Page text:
As Day 5 in the search for the missing Malaysian Airlines jet drew to a close in the region, no new leads emerged and officials were warning that no quick answers were expected.
“It’s going to be long, drawn out,” Hishamuddin Hussein, Malaysia’s acting minister of transportation told the Wall Street Journal.
On Tuesday, officials continued to contradict one another as a Malaysian air force official categorically rejected reports that the Malaysian military had tracked the plane by radar over the Strait of Malacca, one of the world’s busiest maritime shipping channels.
Meanwhile, frustrations grew both for airline officials and relatives of the missing 227 passengers and 12 crew members who were on board Malaysia Airlines flight 370 on Saturday when it went missing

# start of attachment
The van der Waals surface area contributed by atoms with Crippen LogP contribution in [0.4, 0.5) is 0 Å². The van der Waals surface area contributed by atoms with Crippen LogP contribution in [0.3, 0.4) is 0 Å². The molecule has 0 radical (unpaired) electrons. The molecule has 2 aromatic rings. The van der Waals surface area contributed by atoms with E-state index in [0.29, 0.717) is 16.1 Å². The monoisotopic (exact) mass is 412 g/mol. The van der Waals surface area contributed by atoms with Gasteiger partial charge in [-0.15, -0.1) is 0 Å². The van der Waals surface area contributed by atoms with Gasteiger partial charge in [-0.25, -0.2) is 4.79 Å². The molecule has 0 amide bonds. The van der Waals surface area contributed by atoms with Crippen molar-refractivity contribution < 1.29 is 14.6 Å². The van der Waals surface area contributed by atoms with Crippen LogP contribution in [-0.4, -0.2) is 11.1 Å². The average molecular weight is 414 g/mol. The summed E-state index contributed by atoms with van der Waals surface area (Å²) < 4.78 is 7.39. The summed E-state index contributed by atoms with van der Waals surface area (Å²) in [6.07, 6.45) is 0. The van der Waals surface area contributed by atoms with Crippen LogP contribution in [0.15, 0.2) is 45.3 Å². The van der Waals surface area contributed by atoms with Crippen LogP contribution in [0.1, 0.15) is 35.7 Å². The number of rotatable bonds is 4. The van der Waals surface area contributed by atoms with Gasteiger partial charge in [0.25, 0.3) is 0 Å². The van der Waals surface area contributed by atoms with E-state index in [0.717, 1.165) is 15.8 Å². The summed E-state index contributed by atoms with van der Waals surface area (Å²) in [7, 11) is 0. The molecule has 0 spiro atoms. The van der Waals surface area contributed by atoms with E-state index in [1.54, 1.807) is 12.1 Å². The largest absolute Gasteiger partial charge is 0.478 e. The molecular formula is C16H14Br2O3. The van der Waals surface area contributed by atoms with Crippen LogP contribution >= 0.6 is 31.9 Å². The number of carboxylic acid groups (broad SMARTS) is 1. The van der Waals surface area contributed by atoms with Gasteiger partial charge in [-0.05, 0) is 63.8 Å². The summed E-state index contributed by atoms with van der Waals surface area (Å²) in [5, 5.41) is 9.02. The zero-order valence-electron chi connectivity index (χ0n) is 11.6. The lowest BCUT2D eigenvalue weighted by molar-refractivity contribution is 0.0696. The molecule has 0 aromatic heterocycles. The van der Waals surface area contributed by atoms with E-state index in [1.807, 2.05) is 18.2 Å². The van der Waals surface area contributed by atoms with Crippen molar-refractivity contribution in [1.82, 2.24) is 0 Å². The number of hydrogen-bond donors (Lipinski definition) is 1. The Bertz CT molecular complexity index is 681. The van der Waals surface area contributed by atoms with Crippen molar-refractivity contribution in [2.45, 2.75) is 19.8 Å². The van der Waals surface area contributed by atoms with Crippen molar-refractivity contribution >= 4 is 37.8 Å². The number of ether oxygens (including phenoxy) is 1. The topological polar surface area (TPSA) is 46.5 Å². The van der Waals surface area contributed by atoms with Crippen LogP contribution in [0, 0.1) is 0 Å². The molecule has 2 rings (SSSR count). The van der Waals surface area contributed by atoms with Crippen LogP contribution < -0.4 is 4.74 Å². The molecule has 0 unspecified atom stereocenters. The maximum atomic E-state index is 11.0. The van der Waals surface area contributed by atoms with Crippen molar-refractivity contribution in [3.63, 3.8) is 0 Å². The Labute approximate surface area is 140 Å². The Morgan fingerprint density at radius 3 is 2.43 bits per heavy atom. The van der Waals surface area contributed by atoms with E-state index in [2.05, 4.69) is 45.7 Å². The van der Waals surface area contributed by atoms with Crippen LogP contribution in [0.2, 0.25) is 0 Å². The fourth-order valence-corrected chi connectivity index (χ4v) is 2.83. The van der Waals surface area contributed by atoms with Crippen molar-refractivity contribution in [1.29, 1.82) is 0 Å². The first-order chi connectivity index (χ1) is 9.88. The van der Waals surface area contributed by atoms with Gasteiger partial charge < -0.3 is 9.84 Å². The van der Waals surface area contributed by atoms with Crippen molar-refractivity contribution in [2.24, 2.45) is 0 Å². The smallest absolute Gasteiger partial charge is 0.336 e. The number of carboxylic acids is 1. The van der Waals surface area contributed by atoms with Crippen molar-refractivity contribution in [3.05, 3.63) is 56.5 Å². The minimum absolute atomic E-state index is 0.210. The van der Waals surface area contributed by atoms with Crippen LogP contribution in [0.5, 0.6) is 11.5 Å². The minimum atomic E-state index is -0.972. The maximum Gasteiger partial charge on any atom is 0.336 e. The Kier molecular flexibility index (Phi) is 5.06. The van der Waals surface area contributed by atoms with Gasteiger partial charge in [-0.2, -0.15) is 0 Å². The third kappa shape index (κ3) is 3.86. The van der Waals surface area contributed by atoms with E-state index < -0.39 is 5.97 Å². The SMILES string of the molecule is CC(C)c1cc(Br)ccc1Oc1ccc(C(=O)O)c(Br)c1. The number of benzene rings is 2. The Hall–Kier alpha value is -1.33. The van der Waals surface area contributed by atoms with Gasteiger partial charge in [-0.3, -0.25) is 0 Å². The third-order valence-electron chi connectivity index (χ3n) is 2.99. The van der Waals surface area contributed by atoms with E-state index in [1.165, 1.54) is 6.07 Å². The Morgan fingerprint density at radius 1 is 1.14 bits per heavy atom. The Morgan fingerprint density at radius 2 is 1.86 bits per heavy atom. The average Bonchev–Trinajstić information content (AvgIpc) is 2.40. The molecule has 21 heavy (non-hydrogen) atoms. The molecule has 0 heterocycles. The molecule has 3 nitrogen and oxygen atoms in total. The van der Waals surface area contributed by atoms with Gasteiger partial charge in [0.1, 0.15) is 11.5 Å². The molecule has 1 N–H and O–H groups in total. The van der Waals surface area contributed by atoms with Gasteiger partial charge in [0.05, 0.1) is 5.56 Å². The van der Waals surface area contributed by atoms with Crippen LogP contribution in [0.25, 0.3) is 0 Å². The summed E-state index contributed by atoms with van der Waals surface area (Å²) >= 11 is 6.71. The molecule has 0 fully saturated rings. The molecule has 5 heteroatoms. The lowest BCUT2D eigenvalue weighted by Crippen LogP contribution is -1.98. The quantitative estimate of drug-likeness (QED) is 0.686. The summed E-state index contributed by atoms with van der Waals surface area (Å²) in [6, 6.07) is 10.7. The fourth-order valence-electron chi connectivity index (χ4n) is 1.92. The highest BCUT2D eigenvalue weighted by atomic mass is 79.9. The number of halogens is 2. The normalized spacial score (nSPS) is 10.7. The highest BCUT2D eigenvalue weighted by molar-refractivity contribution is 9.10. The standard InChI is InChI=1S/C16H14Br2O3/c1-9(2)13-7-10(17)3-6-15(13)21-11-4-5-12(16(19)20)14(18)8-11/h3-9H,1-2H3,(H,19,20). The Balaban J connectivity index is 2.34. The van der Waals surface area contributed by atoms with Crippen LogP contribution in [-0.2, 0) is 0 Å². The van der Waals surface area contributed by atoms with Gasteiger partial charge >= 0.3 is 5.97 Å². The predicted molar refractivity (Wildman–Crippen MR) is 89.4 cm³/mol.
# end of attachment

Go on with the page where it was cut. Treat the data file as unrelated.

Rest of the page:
Flight 370 departed Saturday from Kuala Lumpur at 12:41 a.m. local time with 227 passengers and 12 crew members on board, and was originally scheduled to land in Beijing at 6:30 a.m.
The aircraft was flying at a cruising altitude of 35,000 feet in good weather. The usual causes of plane crashes include mechanical failure, bad weather, and pilot conditions. As experts have noted, planes don’t typically vanish or fall out of the sky absent sabotage or another catastrophic event.
None of the aircraft’s transmitters appear to have sent a distress signal before the jet disappeared.
Commercial airliners also have emergency locator beacons that are activated by impact on land or water, but Malaysian aviation regulators say that these transmitters have not been sending signals.